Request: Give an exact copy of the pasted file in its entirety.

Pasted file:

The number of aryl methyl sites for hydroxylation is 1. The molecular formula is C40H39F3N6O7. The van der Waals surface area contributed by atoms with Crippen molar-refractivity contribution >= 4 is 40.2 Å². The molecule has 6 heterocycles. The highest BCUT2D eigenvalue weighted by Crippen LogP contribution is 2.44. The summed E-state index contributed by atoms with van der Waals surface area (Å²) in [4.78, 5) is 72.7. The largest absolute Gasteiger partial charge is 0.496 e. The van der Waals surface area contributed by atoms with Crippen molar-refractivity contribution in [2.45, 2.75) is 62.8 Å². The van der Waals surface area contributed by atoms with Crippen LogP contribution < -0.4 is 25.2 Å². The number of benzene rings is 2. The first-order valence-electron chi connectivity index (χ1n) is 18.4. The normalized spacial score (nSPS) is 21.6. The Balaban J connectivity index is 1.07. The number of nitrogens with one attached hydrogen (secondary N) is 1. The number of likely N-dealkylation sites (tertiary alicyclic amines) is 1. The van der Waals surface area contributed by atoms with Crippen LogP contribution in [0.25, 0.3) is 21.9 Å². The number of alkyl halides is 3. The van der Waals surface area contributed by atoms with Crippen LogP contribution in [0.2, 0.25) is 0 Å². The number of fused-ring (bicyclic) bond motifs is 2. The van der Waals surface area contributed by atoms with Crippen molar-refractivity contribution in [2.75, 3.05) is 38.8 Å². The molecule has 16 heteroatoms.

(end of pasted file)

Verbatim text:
The number of aryl methyl sites for hydroxylation is 1. The molecular formula is C40H39F3N6O7. The van der Waals surface area contributed by atoms with Crippen molar-refractivity contribution >= 4 is 40.2 Å². The molecule has 6 heterocycles. The highest BCUT2D eigenvalue weighted by Crippen LogP contribution is 2.44. The summed E-state index contributed by atoms with van der Waals surface area (Å²) in [4.78, 5) is 72.7. The largest absolute Gasteiger partial charge is 0.496 e. The van der Waals surface area contributed by atoms with Crippen molar-refractivity contribution in [2.45, 2.75) is 62.8 Å². The van der Waals surface area contributed by atoms with Crippen LogP contribution < -0.4 is 25.2 Å². The number of benzene rings is 2. The first-order valence-electron chi connectivity index (χ1n) is 18.4. The normalized spacial score (nSPS) is 21.6. The Balaban J connectivity index is 1.07. The number of nitrogens with one attached hydrogen (secondary N) is 1. The number of likely N-dealkylation sites (tertiary alicyclic amines) is 1. The van der Waals surface area contributed by atoms with Crippen LogP contribution in [0.25, 0.3) is 21.9 Å². The number of alkyl halides is 3. The van der Waals surface area contributed by atoms with Crippen LogP contribution in [0.2, 0.25) is 0 Å². The number of fused-ring (bicyclic) bond motifs is 2. The van der Waals surface area contributed by atoms with Crippen molar-refractivity contribution in [2.75, 3.05) is 38.8 Å². The molecule has 16 heteroatoms.